Peter Maloney wanted to move back to the Chicago area from Florida, but with $44,000 in student loans to repay he figured it would be several years before he could buy a home.
Maloney, 26, considered moving to Indiana, where he would be close to family and homes are less expensive. But he and his fiancee were sold on Illinois after learning about a state program that helps homebuyers pay off student loans and provides down payment assistance.
In June, Maloney will close on the purchase of a two-bedroom, two-bath condominium in Plainfield, Ill. “It definitely made the decision (to move) easier, and buying a home possible,” he said.
The SmartBuy program, offered by the Illinois Housing Development Authority, has drawn interest from other out-of-state buyers too, said Executive Director Kristin Faust.
The agency hopes the program, which began in December, will help remove one financial barrier to homeownership and make access more equitable.
The program will pay off up to $40,000 in student loans, or a loan amount equal to 15% of the home purchase price, whichever is lower. It will also provide a $5,000 loan toward a down payment or closing costs.
The state allocated up to $25 million to the program in Gov. J.B. Pritzker’s 2019 Rebuild Illinois capital plan. The money is expected to serve between 600 and 1,000 homebuyers.
To date, the agency has paid off an average of $24,100 in student loan debt for each buyer.
The program comes with other caveats. A buyer’s full outstanding student debt must be paid off during the home purchase. The home must be the buyer’s primary residence, and if they sell within three years they must repay a portion of the student loan assistance and sell to someone who meets the program’s income requirements. The sales price cannot exceed the program’s limits.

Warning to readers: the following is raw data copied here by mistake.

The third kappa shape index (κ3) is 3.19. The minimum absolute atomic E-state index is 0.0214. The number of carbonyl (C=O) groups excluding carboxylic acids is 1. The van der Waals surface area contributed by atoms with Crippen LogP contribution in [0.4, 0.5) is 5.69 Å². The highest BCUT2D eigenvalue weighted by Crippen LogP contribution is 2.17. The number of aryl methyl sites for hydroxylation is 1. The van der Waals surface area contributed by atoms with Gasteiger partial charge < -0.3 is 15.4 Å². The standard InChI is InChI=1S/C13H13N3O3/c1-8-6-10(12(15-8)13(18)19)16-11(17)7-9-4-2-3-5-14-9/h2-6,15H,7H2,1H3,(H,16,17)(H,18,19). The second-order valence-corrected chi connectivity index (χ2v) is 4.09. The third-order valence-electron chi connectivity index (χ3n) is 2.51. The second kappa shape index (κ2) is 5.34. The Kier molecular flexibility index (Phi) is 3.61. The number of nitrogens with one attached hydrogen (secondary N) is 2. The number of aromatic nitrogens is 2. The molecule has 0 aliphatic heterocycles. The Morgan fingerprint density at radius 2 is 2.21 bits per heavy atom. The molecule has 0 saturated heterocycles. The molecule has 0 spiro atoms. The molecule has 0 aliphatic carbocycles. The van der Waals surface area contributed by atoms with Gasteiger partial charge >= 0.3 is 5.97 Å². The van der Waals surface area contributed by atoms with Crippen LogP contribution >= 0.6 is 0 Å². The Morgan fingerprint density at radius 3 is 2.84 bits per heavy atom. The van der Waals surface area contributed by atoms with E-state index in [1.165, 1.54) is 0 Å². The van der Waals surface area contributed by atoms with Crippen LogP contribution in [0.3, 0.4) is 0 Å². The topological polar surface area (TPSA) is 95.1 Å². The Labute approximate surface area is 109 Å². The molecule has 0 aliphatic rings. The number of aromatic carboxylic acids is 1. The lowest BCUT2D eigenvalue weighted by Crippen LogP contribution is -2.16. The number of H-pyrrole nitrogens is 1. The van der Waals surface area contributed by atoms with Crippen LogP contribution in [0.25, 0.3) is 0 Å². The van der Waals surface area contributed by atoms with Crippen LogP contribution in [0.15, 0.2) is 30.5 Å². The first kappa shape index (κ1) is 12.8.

Buyers can apply for the program through one of about three dozen lenders that have partnered with the state. The Illinois Housing Development Authority sets the interest rate on the mortgage.
Nearly 200 buyers entered the SmartBuy process between Dec. 1 and late March, and 26 had completed purchases, according to the agency. About 10 of those who had entered the process were from outside Illinois.
Student loans delay first-time buyers from purchasing a home by about seven years, and current owners from buying their next home by about three years, according to a 2017 study from the National Association of Realtors.
The delays could add up in Illinois. More than 2 million residents have student loan debt, with an average balance of nearly $30,000, according to the state treasurer’s office.
Owning a home is a key way to build wealth and pass it from one generation to the next, so delays in purchasing a home ripple through the economy and individual households, Faust said.
“I think as a society we’ve said if you go to college and you do well and you graduate and you get a job, you should be able to buy a house,” she said. “And then instead we’ve saddled this generation with a lot of student debt.”